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What you need to know today about the virus outbreak

The death toll from the global coronavirus pandemic surpassed 10,000 people worldwide and the effects of a global economy grinding to a halt because of the pandemic were beginning to show, from millions of unsold flowers rotting in piles in Kenya to the slow emptying of the world’s skies. In Southern Europe, gasping patients filled sick wards and field hospitals went up in hotels and a convention center in Madrid.

The U.N. chief warned of a looming global recession “perhaps of record dimensions." The governors of California, New York and Illinois ordered residents to stay home unless they have vital reasons to go out. Those orders affect 70 million Americans and encompass three of the country's largest cities. Other states, including Connecticut, appeared poised to follow suit with similar directives.

Here are some of AP's top stories Friday on the world's coronavirus pandemic. Follow APNews.com/VirusOutbreak for updates through the day:

WHAT'S HAPPENING TODAY:

— President Donald Trump invoked the Defense Production Act to get needed medical supplies on the front lines of the coronavirus outbreak and the private sector mobilized against it.

— The Dow Jones Industrial Average slid more than 900 points, ending the week with a 17.3% loss — its largest drop since 2008. The index has declined in four of the last five weeks.

— As the federal government tries to ramp up nationwide screening, laboratory workers are warning of a new roadblock: dire shortages of testing supplies.

— The federal income tax filing deadline was pushed from April 15 to July 15, though the administration advises Americans expecting refunds to file sooner.

Gen. James McConville, chief of staff of the Army, said the military branch will move to “virtual” recruiting, wooing recruits more aggressively through a variety of social media sites and other online activities.

— Most Americans who rent their homes, many of whom have lost their jobs in the sudden economic slowdown, will not be eligible for eviction protections despite what President Donald Trump said this week.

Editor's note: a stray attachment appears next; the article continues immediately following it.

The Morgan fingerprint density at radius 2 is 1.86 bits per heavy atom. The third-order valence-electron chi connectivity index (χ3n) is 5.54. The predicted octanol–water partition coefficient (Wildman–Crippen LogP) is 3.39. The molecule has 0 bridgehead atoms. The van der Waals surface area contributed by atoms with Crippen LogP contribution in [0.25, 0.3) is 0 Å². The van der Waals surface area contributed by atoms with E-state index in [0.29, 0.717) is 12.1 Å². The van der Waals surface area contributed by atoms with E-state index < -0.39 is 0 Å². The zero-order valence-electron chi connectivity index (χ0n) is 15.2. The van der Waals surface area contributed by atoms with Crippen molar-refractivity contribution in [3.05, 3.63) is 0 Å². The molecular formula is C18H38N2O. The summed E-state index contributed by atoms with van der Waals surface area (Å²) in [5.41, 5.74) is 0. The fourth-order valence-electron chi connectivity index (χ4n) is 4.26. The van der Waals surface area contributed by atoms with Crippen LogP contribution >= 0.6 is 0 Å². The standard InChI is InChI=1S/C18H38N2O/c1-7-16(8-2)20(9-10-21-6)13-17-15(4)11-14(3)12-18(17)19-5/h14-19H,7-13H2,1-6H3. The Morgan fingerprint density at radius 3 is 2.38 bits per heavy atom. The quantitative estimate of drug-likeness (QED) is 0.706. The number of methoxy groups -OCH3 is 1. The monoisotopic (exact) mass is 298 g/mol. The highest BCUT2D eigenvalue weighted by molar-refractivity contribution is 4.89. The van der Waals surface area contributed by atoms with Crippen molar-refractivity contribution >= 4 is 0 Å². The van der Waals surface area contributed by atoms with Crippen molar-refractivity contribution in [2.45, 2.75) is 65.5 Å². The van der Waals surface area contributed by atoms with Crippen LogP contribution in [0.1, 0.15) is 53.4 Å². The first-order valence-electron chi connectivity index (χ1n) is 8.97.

— In the Italian city of Bergamo, the coronavirus is depriving families of a bedside farewell with virus-stricken loved ones, or even a traditional funeral, and the cemetery is so overwhelmed by the number of dead that military trucks transported 65 bodies to a neighboring region for cremation this week.

— Members of President Donald Trump’s economic team convened Friday on Capitol Hill to start negotiations with Senate Republicans and Democrats racing to draft a $1 trillion-plus economic rescue package.

— Republican Senate Intelligence Committee Chairman Richard Burr sold as much as $1.7 million in stocks just before the market dropped in February amid fears about the virus epidemic.

— Newscasts bring word of “hot zones” and “lockdowns.” Conversations are littered with talk of “quarantines” and “isolation.” Leaders urge “social distancing.” In an instant, the pandemic has changed people's vocabulary, just like everything else.

— What sheltering in place looks like from one AP journalist's perch: Like many across the nation, we’ve already been hunkering down, working from home and home-schooling to help slow the spread of the coronavirus. Now it’s official, and even more eerily quiet.

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WHAT YOU NEED TO KNOW:

For most people, the virus causes only mild or moderate symptoms, such as fever and cough. For some, especially older adults and people with existing health problems, it can cause more severe illness, including pneumonia. The vast majority of people recover.

Here are the symptoms of the virus compared with the common flu.

One of the best ways to prevent spread of the virus is washing your hands with soap and water. The U.S. Centers for Disease Control and Prevention recommends first washing with warm or cold water and then lathering soap for 20 seconds to get it on the backs of hands, between fingers and under fingernails before rinsing off.

You should wash your phone, too. Here’s how.

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ONE NUMBER:

Nearly 624,000: That's the number of passengers who passed throughout outbound checkpoints Thursday, according to the Transportation Security Administration. That's the lowest number at U.S. airports of outbound passengers ever recorded by an agency created in November 2001 in the wake of the Sept. 11 terrorist attacks. It compares with 2.4 million on the same day a year earlier.

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IN OTHER NEWS:

PANDEMIC POT: Companies in California and elsewhere are reporting big jumps in marijuana deliveries and sales, as consumers stock up ahead of lockdowns or simply light up in search of relief during anxious times.

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The Associated Press receives support for health and science coverage from the Howard Hughes Medical Institute’s Department of Science Education. The AP is solely responsible for all content.

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Follow AP coverage of the virus outbreak at https://apnews.com/VirusOutbreak and https://apnews.com/UnderstandingtheOutbreak